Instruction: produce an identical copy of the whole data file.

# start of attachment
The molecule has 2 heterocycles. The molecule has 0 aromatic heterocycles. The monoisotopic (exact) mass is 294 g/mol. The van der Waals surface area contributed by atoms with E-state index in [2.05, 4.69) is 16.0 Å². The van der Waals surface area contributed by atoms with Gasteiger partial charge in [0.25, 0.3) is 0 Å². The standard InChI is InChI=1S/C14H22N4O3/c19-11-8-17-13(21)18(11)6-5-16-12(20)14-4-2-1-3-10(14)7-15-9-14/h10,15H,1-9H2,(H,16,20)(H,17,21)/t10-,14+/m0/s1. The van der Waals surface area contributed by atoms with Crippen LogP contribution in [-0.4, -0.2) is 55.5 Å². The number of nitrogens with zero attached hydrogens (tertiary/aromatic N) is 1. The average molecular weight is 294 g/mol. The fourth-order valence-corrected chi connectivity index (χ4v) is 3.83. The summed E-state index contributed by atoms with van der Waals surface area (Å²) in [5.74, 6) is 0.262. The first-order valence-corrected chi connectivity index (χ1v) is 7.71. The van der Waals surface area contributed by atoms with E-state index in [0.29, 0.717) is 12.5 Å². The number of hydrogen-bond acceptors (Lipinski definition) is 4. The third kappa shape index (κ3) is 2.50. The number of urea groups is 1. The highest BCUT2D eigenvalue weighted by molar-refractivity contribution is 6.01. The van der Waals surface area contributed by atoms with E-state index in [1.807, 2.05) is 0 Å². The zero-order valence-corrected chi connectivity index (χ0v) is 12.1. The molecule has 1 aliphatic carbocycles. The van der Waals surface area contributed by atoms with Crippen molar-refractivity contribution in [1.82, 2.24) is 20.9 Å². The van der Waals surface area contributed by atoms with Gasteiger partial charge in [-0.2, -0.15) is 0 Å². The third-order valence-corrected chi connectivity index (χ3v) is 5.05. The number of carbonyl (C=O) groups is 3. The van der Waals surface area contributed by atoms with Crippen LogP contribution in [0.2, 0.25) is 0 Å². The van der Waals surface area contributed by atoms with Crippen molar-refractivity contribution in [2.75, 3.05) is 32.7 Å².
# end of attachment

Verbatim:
The molecule has 2 heterocycles. The molecule has 0 aromatic heterocycles. The monoisotopic (exact) mass is 294 g/mol. The van der Waals surface area contributed by atoms with E-state index in [2.05, 4.69) is 16.0 Å². The van der Waals surface area contributed by atoms with Gasteiger partial charge in [0.25, 0.3) is 0 Å². The standard InChI is InChI=1S/C14H22N4O3/c19-11-8-17-13(21)18(11)6-5-16-12(20)14-4-2-1-3-10(14)7-15-9-14/h10,15H,1-9H2,(H,16,20)(H,17,21)/t10-,14+/m0/s1. The van der Waals surface area contributed by atoms with Crippen LogP contribution in [-0.4, -0.2) is 55.5 Å². The number of nitrogens with zero attached hydrogens (tertiary/aromatic N) is 1. The average molecular weight is 294 g/mol. The fourth-order valence-corrected chi connectivity index (χ4v) is 3.83. The summed E-state index contributed by atoms with van der Waals surface area (Å²) in [5.74, 6) is 0.262. The first-order valence-corrected chi connectivity index (χ1v) is 7.71. The van der Waals surface area contributed by atoms with E-state index in [0.29, 0.717) is 12.5 Å². The number of hydrogen-bond acceptors (Lipinski definition) is 4. The third kappa shape index (κ3) is 2.50. The number of urea groups is 1. The highest BCUT2D eigenvalue weighted by molar-refractivity contribution is 6.01. The van der Waals surface area contributed by atoms with E-state index in [1.807, 2.05) is 0 Å². The zero-order valence-corrected chi connectivity index (χ0v) is 12.1. The molecule has 1 aliphatic carbocycles. The van der Waals surface area contributed by atoms with Crippen molar-refractivity contribution in [1.82, 2.24) is 20.9 Å². The van der Waals surface area contributed by atoms with Gasteiger partial charge in [-0.2, -0.15) is 0 Å². The third-order valence-corrected chi connectivity index (χ3v) is 5.05. The number of carbonyl (C=O) groups is 3. The van der Waals surface area contributed by atoms with Crippen LogP contribution in [0.2, 0.25) is 0 Å². The van der Waals surface area contributed by atoms with Crippen molar-refractivity contribution in [2.75, 3.05) is 32.7 Å².